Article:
by Meridith Levinson

The Wackiest Thing You’ve Done to Get a Job

Jan 07, 20093 mins

What won’t you do to get a job? A few years ago, a friend who’s an actress told me about the chance she had to play the lead female role in a popular movie from the 1970s. We were in Los Angeles, and she was giving me a tour of the city. To get the part, my friend told me that she had to have sex with the high-profile director.

My friend didn’t do the deed on the casting couch, and she didn’t get the role. Instead, it went to another actress, who according to my friend, was free with her body. This other actress went on to star in many movies and TV shows. My friend, meanwhile, works as an acting coach.

I recall this anecdote about my friend’s refusal to have sex with a director to get a movie role because I’m seeing more and more stories in the news about the lengths people are going to get jobs. I’m not reading about anything as extreme as candidates doing sexual favors for hiring managers (at least not yet), but I am reading about some pretty wacky stuff: A guy in NYC wore a sandwich board that read “MIT grad for hire”; a woman in Texas plunked down $1200 to post an ad on a billboard promoting her services as a stylist; and a woman in L.A. donned an ill-fitting T-shirt with her résumé printed on it.

Amazingly, or perhaps not surprisingly (depending on your perspective), these sandwich board stunts have worked. Sandwich board guy is now working for an accounting firm in NYC, and according to WFAA radio in Dallas/Fort Worth, the woman who rented the billboard received two job offers. I don’t know about T-shirt woman’s fate.  

David Perry, the author of the book, Guerilla Marketing for Job Hunters and of the Guerilla Job Hunting blog, says these unconventional maneuvers work because they make it easier for employers to find job seekers: The job seekers who employ these tactics stand out from the legions of other candidates searching for jobs. Finding ways to distinguish yourself from the rest of the job-hunting masses is critical when unemployment is at a 15-year high and when employers are bombarded with hundreds of résumés for the same job.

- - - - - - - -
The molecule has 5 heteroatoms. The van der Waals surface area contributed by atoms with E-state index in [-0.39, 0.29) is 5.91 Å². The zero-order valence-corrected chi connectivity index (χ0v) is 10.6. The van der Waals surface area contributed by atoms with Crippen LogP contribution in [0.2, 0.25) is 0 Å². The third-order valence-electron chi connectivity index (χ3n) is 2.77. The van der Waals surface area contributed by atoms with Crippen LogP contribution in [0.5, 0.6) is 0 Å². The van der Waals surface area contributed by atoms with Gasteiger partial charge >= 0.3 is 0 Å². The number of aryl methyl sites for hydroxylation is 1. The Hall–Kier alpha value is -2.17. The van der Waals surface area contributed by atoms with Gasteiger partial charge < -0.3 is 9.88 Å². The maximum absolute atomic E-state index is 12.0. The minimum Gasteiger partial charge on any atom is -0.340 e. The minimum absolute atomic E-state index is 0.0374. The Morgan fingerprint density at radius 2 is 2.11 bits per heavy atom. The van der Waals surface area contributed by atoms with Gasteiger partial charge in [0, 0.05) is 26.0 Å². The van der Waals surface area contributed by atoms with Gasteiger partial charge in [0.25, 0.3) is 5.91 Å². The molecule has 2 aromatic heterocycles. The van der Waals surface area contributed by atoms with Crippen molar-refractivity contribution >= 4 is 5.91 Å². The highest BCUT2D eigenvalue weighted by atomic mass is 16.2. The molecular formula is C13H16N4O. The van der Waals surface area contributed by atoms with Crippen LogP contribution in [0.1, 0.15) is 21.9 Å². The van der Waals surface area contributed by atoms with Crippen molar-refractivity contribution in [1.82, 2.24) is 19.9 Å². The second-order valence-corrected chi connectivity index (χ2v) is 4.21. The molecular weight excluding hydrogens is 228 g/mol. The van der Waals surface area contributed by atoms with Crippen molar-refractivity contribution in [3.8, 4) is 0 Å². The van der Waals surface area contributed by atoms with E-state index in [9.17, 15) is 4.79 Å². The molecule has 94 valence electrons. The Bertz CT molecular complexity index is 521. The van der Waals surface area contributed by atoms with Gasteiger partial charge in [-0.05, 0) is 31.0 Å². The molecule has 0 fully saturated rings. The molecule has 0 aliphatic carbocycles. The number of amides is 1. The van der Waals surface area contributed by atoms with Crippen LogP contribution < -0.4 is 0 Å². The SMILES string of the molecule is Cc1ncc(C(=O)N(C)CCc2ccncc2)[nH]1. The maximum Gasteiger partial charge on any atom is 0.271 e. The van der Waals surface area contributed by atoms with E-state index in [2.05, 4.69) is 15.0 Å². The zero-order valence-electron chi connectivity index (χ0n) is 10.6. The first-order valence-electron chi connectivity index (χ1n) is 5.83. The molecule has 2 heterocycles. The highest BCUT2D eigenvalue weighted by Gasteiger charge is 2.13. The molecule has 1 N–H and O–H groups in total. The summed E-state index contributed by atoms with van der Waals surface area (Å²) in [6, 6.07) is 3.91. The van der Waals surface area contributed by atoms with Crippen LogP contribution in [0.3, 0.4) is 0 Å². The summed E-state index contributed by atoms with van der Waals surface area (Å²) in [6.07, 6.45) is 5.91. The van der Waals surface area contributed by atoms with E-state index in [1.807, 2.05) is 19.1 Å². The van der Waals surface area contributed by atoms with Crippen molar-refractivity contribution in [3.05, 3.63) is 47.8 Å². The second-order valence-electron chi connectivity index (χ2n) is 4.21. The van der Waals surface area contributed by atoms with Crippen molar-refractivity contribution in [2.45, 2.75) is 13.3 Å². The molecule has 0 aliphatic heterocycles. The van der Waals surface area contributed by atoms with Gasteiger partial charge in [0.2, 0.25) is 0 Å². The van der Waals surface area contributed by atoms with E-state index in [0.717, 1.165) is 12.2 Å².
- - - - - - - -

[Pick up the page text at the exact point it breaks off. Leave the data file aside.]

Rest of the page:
By using unconventional job search methods, says Perry, “You indicate to employers, ‘I have a sense of humor, I’m creative and I’m not afraid to do new things.’ Read any job description and those are the things employers are looking for: creativity and the ability to learn new things. That’s why these stunts work.”

Since the sandwich board, billboard and résumé printed on a T-shirt tactics are no longer novel (anyone who uses them will look like a copycat), Perry has many more ideas for standing out on his website. Among them:

  • Sell yourself on eBay.
  • Produce a video résumé.
  • Send hiring managers a gift certificate entitling them to your professional services for free. 
  • Get your foot in the door by sending a hiring manager a shoe—not a stinky, worn shoe, but a new shoe that you’ve bought at a discount shoe store—with a note introducing yourself and asking for an interview.

Would you try any of these techniques? I happen to like the shoe idea.  It’s goofy, but what hiring manager wouldn’t crack a smile at that?  

What’s the craziest thing you’ve ever done to get a job? Did any of your attempts ever backfire?